Don't be like me. Clean your darn headset.
VR headsets have always been a brilliant way to pick up diseases, especially ones meant for communal use. I've seen multiple events have outbreaks of skin and eye infections due to hundreds of people sharing headsets each day, and controllers are horrifically disgusting at the best of times.
You don’t even need a large number of people to cause problems. VR equipment is placed right up against your biggest portals of infection - the eyes, the nose and the mouth. It’s also in constant, close contact with your skin, which can cause infections and, in extreme cases, open sores.
With much of the world self-isolating and working from home at the moment due to the COVID-19 pandemic, it's tempting to chuck on that VR headset and while away the hours in literally anywhere but here. Before that, though, you may want to learn how to clean your headset and its controllers.
For the majority of the headset, and its controllers, alcohol-free antibacterial wipes will do the job. Just wipe down all of the hard surfaces, with particular focus on the areas you're likely to touch the most. Key areas include the top and bottom of the eyepiece, which you grab when putting on and taking off the headset and, on the Oculus headsets, the halo adjustment ring on the back.
For the lenses, avoid using anything abrasive and just use a simple glasses cleaning wipe. And whatever you do, do not put your headset in direct sunlight to dry. It's tempting, as UV rays are great at disinfecting things, but it will cause irreparable damage to your headset's lenses.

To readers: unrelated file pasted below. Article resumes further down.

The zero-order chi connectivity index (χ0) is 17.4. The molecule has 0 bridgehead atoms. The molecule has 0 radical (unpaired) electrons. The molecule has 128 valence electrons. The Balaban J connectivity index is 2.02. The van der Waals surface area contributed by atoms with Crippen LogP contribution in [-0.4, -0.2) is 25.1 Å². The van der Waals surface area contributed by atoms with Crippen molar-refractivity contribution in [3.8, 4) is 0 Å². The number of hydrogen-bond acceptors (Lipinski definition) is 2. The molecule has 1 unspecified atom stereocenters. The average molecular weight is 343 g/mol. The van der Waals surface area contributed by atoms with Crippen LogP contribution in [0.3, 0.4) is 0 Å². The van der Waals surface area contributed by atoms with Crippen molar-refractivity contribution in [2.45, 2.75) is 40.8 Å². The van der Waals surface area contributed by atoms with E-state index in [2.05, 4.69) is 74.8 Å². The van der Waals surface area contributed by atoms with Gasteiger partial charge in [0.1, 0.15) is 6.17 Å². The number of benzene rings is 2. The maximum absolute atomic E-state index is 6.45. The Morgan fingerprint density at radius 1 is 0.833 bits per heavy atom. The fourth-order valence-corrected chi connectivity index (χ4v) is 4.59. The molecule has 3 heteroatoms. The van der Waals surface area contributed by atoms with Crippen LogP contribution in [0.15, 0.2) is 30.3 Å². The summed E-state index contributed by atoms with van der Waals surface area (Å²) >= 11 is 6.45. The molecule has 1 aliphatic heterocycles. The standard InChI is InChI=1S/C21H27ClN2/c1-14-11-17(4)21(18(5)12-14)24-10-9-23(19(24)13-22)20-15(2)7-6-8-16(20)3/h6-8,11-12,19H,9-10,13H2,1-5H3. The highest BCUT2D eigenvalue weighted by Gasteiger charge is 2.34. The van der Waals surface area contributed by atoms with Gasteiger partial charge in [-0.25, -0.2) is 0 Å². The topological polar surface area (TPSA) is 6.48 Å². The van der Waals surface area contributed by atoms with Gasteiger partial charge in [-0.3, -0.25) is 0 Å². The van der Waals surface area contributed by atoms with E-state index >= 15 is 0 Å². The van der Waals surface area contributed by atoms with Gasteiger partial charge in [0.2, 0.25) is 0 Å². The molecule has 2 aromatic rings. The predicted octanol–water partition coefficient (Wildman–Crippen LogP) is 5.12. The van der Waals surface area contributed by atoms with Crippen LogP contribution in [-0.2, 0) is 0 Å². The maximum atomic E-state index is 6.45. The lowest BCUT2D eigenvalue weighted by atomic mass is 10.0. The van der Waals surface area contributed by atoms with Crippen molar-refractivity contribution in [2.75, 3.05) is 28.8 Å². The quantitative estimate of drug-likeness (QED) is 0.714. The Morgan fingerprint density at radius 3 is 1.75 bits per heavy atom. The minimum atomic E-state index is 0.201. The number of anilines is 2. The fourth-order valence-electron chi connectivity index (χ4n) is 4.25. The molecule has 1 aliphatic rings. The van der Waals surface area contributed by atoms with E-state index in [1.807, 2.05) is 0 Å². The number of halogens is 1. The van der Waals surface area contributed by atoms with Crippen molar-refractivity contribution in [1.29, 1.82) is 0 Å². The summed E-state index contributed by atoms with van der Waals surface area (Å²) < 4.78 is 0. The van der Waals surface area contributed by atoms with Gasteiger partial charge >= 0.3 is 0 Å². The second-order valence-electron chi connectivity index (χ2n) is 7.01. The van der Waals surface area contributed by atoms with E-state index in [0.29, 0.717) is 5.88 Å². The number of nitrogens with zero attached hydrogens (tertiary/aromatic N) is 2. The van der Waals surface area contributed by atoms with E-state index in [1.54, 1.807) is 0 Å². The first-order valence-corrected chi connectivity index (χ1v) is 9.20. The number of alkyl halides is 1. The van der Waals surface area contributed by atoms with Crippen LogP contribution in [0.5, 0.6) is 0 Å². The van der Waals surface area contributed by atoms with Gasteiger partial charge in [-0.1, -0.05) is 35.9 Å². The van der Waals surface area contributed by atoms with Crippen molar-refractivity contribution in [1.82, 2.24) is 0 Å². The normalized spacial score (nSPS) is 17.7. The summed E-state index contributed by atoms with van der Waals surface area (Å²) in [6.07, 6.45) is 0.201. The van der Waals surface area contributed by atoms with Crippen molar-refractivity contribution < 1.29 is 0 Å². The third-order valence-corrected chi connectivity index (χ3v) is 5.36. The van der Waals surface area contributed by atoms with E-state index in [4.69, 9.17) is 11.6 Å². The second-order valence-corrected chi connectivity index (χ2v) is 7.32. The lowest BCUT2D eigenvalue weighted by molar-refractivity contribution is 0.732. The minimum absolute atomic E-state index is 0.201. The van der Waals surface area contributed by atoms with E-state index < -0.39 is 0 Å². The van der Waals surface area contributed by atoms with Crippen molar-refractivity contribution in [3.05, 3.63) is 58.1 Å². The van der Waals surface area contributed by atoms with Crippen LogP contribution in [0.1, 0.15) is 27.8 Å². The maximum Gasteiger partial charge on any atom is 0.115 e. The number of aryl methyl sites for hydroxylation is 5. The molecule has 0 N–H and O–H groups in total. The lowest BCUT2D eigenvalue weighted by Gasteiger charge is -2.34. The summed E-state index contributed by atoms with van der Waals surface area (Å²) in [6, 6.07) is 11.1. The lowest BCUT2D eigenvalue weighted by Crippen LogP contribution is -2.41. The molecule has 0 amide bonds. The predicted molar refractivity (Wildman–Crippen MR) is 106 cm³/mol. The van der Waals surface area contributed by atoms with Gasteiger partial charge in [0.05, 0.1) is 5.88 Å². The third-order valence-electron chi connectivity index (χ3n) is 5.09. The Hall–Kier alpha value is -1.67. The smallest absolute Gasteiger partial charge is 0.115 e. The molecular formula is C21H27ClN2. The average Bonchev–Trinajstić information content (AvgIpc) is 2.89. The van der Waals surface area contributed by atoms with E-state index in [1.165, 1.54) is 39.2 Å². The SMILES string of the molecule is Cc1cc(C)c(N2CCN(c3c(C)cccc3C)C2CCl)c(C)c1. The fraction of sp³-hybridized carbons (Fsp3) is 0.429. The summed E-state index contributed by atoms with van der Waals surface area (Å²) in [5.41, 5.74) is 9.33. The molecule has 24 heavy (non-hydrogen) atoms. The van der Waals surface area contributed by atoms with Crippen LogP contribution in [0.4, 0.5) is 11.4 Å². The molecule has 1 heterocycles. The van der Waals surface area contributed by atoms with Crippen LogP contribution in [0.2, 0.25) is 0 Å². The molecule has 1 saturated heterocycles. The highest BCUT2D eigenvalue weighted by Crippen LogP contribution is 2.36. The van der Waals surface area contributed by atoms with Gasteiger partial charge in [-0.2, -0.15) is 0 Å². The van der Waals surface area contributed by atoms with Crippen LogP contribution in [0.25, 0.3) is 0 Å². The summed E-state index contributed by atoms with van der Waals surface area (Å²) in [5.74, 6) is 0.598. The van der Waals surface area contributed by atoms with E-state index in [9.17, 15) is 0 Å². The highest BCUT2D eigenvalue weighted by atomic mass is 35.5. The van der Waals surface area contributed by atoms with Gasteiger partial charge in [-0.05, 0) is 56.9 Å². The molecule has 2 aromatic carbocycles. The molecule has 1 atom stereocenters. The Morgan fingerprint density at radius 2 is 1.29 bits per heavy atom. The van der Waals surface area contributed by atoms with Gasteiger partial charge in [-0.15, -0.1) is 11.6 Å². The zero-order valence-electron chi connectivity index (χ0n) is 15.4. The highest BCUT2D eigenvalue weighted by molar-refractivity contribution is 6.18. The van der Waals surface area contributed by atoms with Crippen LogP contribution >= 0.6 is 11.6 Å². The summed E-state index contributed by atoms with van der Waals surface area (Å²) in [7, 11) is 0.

The biggest harborer of infections is the soft areas, such as the headband and the foam interfacing found inside. These are ideal environments for everything from viruses to fungi to grow if not maintained properly, and it's even worse if you play high-intensity games. Sweat makes things warm and moist… and smelly.
If you just want a cheap, easy clean, the same wipes you used on the hard surfaces will be enough if done regularly. Make sure the whole thing gets nice and damp from the wipes, then leave them to air dry. Don't use your headset until everything is completely dry, or else you're just introducing more microorganisms to an already wet environment.
Use an antibacterial wipe on your facial interface.
A better option is to invest in some replaceable pads. Oculus offers replacement faceplates and headbands, although these more delay the problem rather than fixing it, as eventually, you'll just have to buy another new one. Instead, third-party options like VR Cover and WidmoVR offer machine-washable covers that either replace your manufacturer's faceplate entirely (in the case of HTC Vive and Index) or provide padded sleeves that slide over the usual interfacing (for Oculus).
While cleaning your facial interfaces, don't forget to wipe down the nose area. Take it from personal experience – skin infections on your nose are sore. Some people recommend removing the nose guard in Oculus headsets entirely, although it does help block out more light and is simple enough to clean.
The nose guard is small and easily forgotten, but not cleaning it can cause nasty nose infections.
It's not difficult keeping your VR equipment hygienic, although for beginners it can be a bit overwhelming. Removing faceplates, putting harsh chemicals where your eyes will soon go and avoiding ripping fabrics are all excuses sometimes made to just never clean them. But with a pandemic facing the entire world, it's worthwhile getting over your anxieties and just giving your kit a good scrub.
Wash your hands while you're at it.